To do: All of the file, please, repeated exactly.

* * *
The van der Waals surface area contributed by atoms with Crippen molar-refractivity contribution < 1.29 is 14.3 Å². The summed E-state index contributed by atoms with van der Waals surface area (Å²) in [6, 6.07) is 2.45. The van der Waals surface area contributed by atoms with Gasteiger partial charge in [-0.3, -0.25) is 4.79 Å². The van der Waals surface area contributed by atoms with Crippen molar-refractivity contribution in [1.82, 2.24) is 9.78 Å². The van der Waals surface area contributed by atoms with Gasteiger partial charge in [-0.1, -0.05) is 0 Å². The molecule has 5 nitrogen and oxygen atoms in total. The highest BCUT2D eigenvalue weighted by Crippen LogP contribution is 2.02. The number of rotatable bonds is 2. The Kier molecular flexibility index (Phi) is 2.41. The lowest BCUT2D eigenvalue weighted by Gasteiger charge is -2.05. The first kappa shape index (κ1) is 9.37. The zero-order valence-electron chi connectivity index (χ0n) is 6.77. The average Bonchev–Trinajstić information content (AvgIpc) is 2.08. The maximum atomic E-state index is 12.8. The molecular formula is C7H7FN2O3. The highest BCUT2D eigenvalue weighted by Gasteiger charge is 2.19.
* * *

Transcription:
The van der Waals surface area contributed by atoms with Crippen molar-refractivity contribution < 1.29 is 14.3 Å². The summed E-state index contributed by atoms with van der Waals surface area (Å²) in [6, 6.07) is 2.45. The van der Waals surface area contributed by atoms with Gasteiger partial charge in [-0.3, -0.25) is 4.79 Å². The van der Waals surface area contributed by atoms with Crippen molar-refractivity contribution in [1.82, 2.24) is 9.78 Å². The van der Waals surface area contributed by atoms with Gasteiger partial charge in [-0.1, -0.05) is 0 Å². The molecule has 5 nitrogen and oxygen atoms in total. The highest BCUT2D eigenvalue weighted by Crippen LogP contribution is 2.02. The number of rotatable bonds is 2. The Kier molecular flexibility index (Phi) is 2.41. The lowest BCUT2D eigenvalue weighted by Gasteiger charge is -2.05. The first kappa shape index (κ1) is 9.37. The zero-order valence-electron chi connectivity index (χ0n) is 6.77. The average Bonchev–Trinajstić information content (AvgIpc) is 2.08. The maximum atomic E-state index is 12.8. The molecular formula is C7H7FN2O3. The highest BCUT2D eigenvalue weighted by Gasteiger charge is 2.19.